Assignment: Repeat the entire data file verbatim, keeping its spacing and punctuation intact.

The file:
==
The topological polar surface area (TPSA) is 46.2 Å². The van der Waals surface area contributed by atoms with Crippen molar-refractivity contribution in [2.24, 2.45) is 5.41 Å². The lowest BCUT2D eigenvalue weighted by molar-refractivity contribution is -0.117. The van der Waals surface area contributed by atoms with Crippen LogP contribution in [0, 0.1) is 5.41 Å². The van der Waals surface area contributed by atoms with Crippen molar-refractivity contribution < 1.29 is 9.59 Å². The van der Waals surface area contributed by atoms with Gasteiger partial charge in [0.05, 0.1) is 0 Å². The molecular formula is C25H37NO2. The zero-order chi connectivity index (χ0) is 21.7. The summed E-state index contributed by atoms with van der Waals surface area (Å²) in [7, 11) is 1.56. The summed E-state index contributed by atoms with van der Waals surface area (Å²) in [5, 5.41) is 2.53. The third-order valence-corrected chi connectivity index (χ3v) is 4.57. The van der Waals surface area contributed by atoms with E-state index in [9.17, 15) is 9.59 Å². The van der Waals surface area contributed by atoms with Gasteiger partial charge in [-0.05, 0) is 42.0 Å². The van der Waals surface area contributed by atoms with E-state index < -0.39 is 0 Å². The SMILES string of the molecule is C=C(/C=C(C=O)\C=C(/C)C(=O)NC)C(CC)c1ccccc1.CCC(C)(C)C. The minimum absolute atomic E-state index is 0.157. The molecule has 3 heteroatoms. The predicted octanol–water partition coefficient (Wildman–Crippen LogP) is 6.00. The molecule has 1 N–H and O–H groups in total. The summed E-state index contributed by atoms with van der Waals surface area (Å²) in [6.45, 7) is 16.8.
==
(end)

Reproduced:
The topological polar surface area (TPSA) is 46.2 Å². The van der Waals surface area contributed by atoms with Crippen molar-refractivity contribution in [2.24, 2.45) is 5.41 Å². The lowest BCUT2D eigenvalue weighted by molar-refractivity contribution is -0.117. The van der Waals surface area contributed by atoms with Crippen LogP contribution in [0, 0.1) is 5.41 Å². The van der Waals surface area contributed by atoms with Crippen molar-refractivity contribution < 1.29 is 9.59 Å². The van der Waals surface area contributed by atoms with Gasteiger partial charge in [0.05, 0.1) is 0 Å². The molecular formula is C25H37NO2. The zero-order chi connectivity index (χ0) is 21.7. The summed E-state index contributed by atoms with van der Waals surface area (Å²) in [7, 11) is 1.56. The summed E-state index contributed by atoms with van der Waals surface area (Å²) in [5, 5.41) is 2.53. The third-order valence-corrected chi connectivity index (χ3v) is 4.57. The van der Waals surface area contributed by atoms with E-state index in [9.17, 15) is 9.59 Å². The van der Waals surface area contributed by atoms with Gasteiger partial charge in [-0.05, 0) is 42.0 Å². The van der Waals surface area contributed by atoms with E-state index < -0.39 is 0 Å². The SMILES string of the molecule is C=C(/C=C(C=O)\C=C(/C)C(=O)NC)C(CC)c1ccccc1.CCC(C)(C)C. The minimum absolute atomic E-state index is 0.157. The molecule has 3 heteroatoms. The predicted octanol–water partition coefficient (Wildman–Crippen LogP) is 6.00. The molecule has 1 N–H and O–H groups in total. The summed E-state index contributed by atoms with van der Waals surface area (Å²) in [6.45, 7) is 16.8.